So far this is a fun show. I love watching artists make work, seeing the process and I think it’s something that the public at large is often left ignorant of. So much of art is viewed as genius, ethereal muses or raw, born with. talent. Good art, at least long lasting art, can’t be made in a vacuum. Art isn’t like politics and sausage, it’s best to see it made warts and all. This is the ultimate potential strength of Work of Art, exposing the process of art for all to see.

Well my grades are in so I have a few weeks off to work. I have a show coming up at Walnut Gallery and I have much to do to prep for that show. I have four new pieces started and I’m looking forward to finishing them. I’m teaching in Italy again this summer so I’m “losing” six weeks of work. I’ll be painting in Rome of course but I’m taking the family this year so this time around I may not get as much as painting time as last year.
I’m looking forward to doing some plein air work in oil. Last year I taught a class in watercolor last summer but this year I’ll be teaching oil. I’m looking into purchasing a new travel easel. I’ve been to cheap to buy one but I’m trying to arrange the purchase of a few of them for my class.

The image is of me doing an impromptu lecture on the history of pigments in and art supply store in Rome.

A few days ago there was a story in the NY Times about new National Endowment of the Arts Chairman Rocco Landesman’s budget presentation to Congress. It’s a good read but there was one part that stood out to me.
The NEA received $50 million in stimulus money. This is really a piddling sum but it’s a sum Representative Jack Kingston (R-District 1-GA) felt a need to comment on. Congressman Kingston in not my representative but is the congressman for the district adjacent to mine. In fact his district covers part of Savannah.
His quote was: “If it created jobs, you’d have 435 members of Congress saying, ‘Let’s put in more money to the N.E.A.”…. “The only shovel-ready aspect of it is that they need a shovel to clean up some of the bull they believe in over there.”
As a resident of Savannah, which I understand Congressman Kingston is, he should be well aware of the importance of jobs created through the arts. Savannah is of course home to the Savannah College of Art and Design (SCAD). SCAD is the largest art school in the world incorporating campuses in Savannah, Atlanta, Lacoste, France and Hong Kong. It is directly responsible for thousands of jobs in the Savannah area alone and had 1600 employees in June, 2007. SCAD obviously employs hundreds of art professors in many fields, the fine arts, movie production, industrial design, art history and architecture to name a few. These are only the art related fields. SCAD also employs many educators in other fields, political science, English, athletics, languages. The jobs associated with SCAD must also be considered, security, janitorial, administration. SCAD Savannah had 7,473 students in 2007. How many of these students live in off campus housing? How many eat in restaurants and shop in Savannah’s stores? In 2007 the economic impact of SCAD in Savannah was $369.7 million. The NEAs entire budget last year was $161.3 million.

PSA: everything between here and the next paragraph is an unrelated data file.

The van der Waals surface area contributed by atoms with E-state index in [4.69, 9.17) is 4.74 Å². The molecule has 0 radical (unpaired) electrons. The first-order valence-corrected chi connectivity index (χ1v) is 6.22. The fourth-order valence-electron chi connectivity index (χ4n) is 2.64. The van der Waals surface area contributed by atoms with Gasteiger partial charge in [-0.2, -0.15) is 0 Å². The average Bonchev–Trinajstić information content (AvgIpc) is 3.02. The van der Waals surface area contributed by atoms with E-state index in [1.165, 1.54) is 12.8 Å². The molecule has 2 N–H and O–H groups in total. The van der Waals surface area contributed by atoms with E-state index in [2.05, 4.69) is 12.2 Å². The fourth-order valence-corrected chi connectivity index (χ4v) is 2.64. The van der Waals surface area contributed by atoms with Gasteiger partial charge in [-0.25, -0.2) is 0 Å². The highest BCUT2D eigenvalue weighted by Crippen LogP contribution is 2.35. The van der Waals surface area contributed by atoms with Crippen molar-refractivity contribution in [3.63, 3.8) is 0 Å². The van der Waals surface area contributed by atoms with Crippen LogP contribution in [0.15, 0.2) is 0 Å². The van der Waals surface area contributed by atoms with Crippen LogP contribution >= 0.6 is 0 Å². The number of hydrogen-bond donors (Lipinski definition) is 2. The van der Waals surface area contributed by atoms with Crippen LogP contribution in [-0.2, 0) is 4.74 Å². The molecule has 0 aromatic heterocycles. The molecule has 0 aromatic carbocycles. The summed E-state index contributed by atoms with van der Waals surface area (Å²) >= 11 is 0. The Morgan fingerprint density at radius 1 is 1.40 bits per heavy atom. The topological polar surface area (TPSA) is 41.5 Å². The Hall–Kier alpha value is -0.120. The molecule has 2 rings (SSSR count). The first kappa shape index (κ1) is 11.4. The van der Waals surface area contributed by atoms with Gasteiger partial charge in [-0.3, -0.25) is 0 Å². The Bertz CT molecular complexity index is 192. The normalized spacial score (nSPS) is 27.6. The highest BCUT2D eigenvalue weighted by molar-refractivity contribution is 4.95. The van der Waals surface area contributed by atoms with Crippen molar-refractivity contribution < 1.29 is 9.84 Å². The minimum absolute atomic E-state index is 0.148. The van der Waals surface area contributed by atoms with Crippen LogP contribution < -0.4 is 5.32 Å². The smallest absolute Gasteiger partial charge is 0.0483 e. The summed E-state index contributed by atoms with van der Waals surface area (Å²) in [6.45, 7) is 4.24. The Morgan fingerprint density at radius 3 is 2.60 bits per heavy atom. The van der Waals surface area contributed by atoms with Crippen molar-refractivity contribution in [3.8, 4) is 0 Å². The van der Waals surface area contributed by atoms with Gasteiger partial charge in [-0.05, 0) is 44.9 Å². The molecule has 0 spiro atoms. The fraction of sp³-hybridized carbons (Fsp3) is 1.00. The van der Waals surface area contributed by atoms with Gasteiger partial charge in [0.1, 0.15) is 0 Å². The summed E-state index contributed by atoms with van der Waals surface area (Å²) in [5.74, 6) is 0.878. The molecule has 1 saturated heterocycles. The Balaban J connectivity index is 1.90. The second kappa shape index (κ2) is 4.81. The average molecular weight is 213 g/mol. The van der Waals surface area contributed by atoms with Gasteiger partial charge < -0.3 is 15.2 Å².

If Congressman Kingston needs examples of how the arts can affect and stimulate the economy he need only look in his own backyard.
Art Jobs are real jobs.

I mentioned in my last post that I had three new images here is one.Untitled_Fear III

Untitled Fear II, 26″x36″ oil on synthetic canvas. I apparently called it Fear II in the exhibition at MOCAJ though.

Wow I just realized that I had not posted in months. That’s bad even for me. So a quick catch up.

1. I’ve been teaching a lot, three classes which is less than my usual four but one is a new class with a  steep learning curve. Nothing I can’t handle but it has taken up much time.

2. I’m running the University of North Florida Gallery of Art. I’ve been organizing the schedule for the next year and helping to open a new gallery on campus. It’s fun work, but time consuming.

3. I’ve been working. I finished three paintings in the last few months, I’ll post images in coming posts, but three is a big number for me in as sort a time as three months.

4. I’ve been exhibiting. Three exhibitions, one at Seton Hall University, one at the Jacksonville Museum of Modern Art and the Brevard Museum of Art. The show at Brevard is going to travel, I’ll let you know locations when I have them.

I’m tired just thinking about it.

I’ve been able to work in the studio pretty much everyday this past week. I’ve been finishing up a piece and getting started on another piece. Between that and putting together the UNF Gallery schedule for the next year I’ve been busy. I’m pretty excited about both of my pieces and I’m very excited about the upcoming schedule.

Toward the end of my Rome trip, my department chair, Dr. Debra Murphy, asked me if I had seen anything in Rome that was going to influence my work as I moved forward. I wasn’t sure how to answer the question because I was pretty overwhelmed by what I had seen. Now that I’m a few weeks out one image has come forward in my mind, the Ara Pacis. I’ve been caught up in the frieze parts in particular. I also happened to run across Vincent Desiderio’s Sleep image. So I’m thinking big on my next image, bigger than I’ve ever worked before but have always wanted to work. It will fill up my studio but I’m itching to get started.